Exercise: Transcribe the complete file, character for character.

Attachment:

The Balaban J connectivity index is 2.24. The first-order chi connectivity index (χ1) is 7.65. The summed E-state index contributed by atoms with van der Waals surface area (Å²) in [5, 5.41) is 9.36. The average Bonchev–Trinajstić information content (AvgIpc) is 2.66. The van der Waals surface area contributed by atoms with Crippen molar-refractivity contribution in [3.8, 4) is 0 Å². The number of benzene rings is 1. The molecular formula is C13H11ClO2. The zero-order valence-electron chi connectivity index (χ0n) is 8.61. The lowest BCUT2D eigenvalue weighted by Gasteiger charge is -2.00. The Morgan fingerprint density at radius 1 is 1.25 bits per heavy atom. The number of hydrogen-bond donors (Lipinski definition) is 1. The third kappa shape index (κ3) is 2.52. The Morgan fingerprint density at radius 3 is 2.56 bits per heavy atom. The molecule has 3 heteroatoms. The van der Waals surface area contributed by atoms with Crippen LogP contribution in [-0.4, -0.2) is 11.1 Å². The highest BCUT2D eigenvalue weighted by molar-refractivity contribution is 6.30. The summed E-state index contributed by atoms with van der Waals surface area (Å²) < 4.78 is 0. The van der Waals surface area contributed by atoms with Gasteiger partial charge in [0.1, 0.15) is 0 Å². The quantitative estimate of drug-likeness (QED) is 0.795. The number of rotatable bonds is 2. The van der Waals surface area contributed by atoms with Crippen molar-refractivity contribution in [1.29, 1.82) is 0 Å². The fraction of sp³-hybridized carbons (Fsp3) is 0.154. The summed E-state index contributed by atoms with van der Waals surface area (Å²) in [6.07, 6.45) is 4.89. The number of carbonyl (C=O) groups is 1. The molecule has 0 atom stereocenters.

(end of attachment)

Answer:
The Balaban J connectivity index is 2.24. The first-order chi connectivity index (χ1) is 7.65. The summed E-state index contributed by atoms with van der Waals surface area (Å²) in [5, 5.41) is 9.36. The average Bonchev–Trinajstić information content (AvgIpc) is 2.66. The van der Waals surface area contributed by atoms with Crippen molar-refractivity contribution in [3.8, 4) is 0 Å². The number of benzene rings is 1. The molecular formula is C13H11ClO2. The zero-order valence-electron chi connectivity index (χ0n) is 8.61. The lowest BCUT2D eigenvalue weighted by Gasteiger charge is -2.00. The Morgan fingerprint density at radius 1 is 1.25 bits per heavy atom. The number of hydrogen-bond donors (Lipinski definition) is 1. The third kappa shape index (κ3) is 2.52. The Morgan fingerprint density at radius 3 is 2.56 bits per heavy atom. The molecule has 3 heteroatoms. The van der Waals surface area contributed by atoms with Crippen LogP contribution in [-0.4, -0.2) is 11.1 Å². The highest BCUT2D eigenvalue weighted by molar-refractivity contribution is 6.30. The summed E-state index contributed by atoms with van der Waals surface area (Å²) < 4.78 is 0. The van der Waals surface area contributed by atoms with Gasteiger partial charge in [0.1, 0.15) is 0 Å². The quantitative estimate of drug-likeness (QED) is 0.795. The number of rotatable bonds is 2. The van der Waals surface area contributed by atoms with Crippen molar-refractivity contribution in [1.29, 1.82) is 0 Å². The fraction of sp³-hybridized carbons (Fsp3) is 0.154. The summed E-state index contributed by atoms with van der Waals surface area (Å²) in [6.07, 6.45) is 4.89. The number of carbonyl (C=O) groups is 1. The molecule has 0 atom stereocenters.